A UN Report Reveals the Taliban’s Disturbing Treatment of Women Abuse Survivors

A UN Report Reveals the Taliban’s Disturbing Treatment of Women Abuse Survivors

The Taliban regime in Afghanistan is reportedly incarcerating survivors of women’s abuse, asserting that it is for their protection, as revealed in a UN report. The United Nations Assistance Mission in Afghanistan (UNAMA) expressed deep concern over this practice, emphasising the detrimental impact on survivors’ mental and physical well-being.

According to the report, the Taliban government has dismantled state-sponsored women’s shelters, citing an absence of necessity for such facilities. The UNAMA report sheds light on the severe curtailment of women’s rights under the Taliban, making Afghanistan one of the harshest environments for women globally.

Even before the Taliban assumed power, gender-based violence against Afghan women was alarmingly high. However, the current economic, financial, and humanitarian crises in the country, exacerbated by the Taliban’s rule, have escalated incidents of violence against women. The confinement of women to their homes has also increased their vulnerability to domestic and intimate partner violence.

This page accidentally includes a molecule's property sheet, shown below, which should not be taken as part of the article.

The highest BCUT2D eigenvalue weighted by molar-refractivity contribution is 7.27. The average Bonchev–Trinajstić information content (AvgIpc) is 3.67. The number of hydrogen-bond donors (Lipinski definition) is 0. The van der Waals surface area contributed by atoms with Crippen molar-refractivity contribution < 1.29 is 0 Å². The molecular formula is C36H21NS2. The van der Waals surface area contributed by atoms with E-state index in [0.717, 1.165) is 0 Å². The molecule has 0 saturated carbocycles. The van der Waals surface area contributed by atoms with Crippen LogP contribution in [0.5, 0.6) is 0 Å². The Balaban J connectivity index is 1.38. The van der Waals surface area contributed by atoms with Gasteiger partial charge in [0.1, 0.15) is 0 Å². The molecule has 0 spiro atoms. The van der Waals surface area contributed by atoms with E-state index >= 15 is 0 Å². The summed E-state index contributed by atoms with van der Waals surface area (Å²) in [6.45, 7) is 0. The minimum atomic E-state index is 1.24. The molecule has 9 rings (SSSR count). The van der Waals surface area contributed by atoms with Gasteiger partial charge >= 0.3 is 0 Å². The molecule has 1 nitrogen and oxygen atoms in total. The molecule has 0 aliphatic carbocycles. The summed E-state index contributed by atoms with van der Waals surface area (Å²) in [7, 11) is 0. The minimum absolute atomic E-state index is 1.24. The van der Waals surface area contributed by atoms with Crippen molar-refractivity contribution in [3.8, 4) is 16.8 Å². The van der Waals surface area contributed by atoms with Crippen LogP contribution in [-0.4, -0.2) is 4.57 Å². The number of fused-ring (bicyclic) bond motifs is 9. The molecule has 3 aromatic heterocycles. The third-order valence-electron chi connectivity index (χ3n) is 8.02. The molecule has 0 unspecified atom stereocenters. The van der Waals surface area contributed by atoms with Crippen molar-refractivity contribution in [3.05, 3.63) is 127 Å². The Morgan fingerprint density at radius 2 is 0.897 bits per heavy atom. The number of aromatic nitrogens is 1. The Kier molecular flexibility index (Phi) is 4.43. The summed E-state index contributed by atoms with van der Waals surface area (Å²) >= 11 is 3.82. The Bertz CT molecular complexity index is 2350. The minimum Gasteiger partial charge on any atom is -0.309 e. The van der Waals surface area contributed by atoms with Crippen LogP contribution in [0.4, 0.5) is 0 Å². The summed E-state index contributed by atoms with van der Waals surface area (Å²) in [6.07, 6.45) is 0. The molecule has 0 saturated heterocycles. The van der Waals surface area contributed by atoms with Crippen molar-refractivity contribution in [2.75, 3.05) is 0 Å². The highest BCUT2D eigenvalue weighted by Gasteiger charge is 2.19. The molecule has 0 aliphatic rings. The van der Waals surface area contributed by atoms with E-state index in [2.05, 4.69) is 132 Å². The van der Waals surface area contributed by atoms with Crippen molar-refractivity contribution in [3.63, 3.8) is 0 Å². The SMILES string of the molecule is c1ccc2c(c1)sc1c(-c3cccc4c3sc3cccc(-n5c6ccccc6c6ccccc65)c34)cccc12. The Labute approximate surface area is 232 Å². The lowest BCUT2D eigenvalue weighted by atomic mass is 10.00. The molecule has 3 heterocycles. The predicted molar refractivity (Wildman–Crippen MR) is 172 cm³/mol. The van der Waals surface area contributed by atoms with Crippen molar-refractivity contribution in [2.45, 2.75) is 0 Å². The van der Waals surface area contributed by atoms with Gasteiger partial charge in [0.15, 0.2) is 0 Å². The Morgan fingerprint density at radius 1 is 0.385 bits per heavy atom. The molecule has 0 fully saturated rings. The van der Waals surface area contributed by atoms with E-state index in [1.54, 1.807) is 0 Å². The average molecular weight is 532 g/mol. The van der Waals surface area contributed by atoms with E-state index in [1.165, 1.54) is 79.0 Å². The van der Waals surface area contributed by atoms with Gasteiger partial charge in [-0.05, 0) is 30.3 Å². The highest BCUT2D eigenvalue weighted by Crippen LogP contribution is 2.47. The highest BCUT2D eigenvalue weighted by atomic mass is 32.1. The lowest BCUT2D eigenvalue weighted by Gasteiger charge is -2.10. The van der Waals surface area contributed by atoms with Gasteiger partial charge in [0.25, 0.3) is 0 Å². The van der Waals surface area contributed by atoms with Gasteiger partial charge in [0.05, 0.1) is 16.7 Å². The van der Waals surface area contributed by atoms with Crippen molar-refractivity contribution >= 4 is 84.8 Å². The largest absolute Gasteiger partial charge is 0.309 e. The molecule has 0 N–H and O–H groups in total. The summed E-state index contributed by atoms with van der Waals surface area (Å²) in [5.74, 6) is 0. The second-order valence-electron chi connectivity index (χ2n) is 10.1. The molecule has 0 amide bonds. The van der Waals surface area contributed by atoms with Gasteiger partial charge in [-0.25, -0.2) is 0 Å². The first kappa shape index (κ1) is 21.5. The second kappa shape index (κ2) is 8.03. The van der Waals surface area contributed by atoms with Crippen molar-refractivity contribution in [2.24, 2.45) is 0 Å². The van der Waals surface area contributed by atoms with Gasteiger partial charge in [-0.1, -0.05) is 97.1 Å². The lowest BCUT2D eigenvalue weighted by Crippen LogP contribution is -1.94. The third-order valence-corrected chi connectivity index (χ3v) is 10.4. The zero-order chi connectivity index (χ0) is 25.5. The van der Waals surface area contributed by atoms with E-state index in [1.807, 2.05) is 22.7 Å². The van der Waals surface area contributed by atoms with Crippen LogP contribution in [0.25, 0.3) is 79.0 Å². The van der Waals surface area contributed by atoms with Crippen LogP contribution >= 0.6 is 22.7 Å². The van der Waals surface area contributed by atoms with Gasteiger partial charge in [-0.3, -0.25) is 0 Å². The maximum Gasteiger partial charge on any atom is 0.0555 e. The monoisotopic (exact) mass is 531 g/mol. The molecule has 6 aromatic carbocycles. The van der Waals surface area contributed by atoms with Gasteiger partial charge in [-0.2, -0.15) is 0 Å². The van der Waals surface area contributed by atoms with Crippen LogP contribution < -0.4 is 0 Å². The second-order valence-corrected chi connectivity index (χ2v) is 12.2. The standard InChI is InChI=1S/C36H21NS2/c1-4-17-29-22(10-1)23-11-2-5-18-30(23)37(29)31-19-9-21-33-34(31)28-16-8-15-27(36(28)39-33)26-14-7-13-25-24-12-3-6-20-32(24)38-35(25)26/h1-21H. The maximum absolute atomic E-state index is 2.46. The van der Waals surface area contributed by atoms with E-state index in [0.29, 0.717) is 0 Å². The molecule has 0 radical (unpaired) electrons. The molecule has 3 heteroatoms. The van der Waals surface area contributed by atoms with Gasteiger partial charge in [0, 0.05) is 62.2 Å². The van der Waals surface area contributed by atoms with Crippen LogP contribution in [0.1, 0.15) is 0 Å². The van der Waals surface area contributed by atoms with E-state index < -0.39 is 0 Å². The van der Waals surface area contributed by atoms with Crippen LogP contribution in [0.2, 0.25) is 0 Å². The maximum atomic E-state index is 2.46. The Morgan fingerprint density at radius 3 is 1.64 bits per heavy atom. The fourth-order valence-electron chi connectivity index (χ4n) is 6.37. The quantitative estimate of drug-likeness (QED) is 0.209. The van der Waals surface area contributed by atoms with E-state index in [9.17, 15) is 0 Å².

Prior to the Taliban’s resurgence in 2021, Afghanistan had 23 state-sponsored women’s protection centres or shelters. The UNAMA report underscores that these shelters have disappeared under the Taliban regime. Officials asserted that women should be with their husbands or male family members, dismissing the shelters as a “western concept.”

Taliban representatives argued that in situations where women lacked male relatives or faced safety concerns, placing survivors in prison was for their protection. UNAMA strongly condemned this approach, stating that confining vulnerable women in a punitive environment would amount to arbitrary deprivation of liberty, leading to potential re-victimisation, discrimination, and stigmatisation upon release.

The report also highlighted the Taliban administration’s inconsistent handling of gender-based violence complaints. The lack of clear distinctions between criminal and civil complaints jeopardises effective legal protection for women and girls. The predominantly male personnel handling complaints, coupled with the absence of female personnel, discourages survivors from lodging complaints.

Despite some progress in women’s rights between 2001 and 2021, including legal and policy reforms, the gains have eroded since the Taliban regained power. The promises made by the Taliban in 2021 to grant women the right to work and study have largely been broken, with severe restrictions on education, mobility, and participation in public life imposed on Afghan women.


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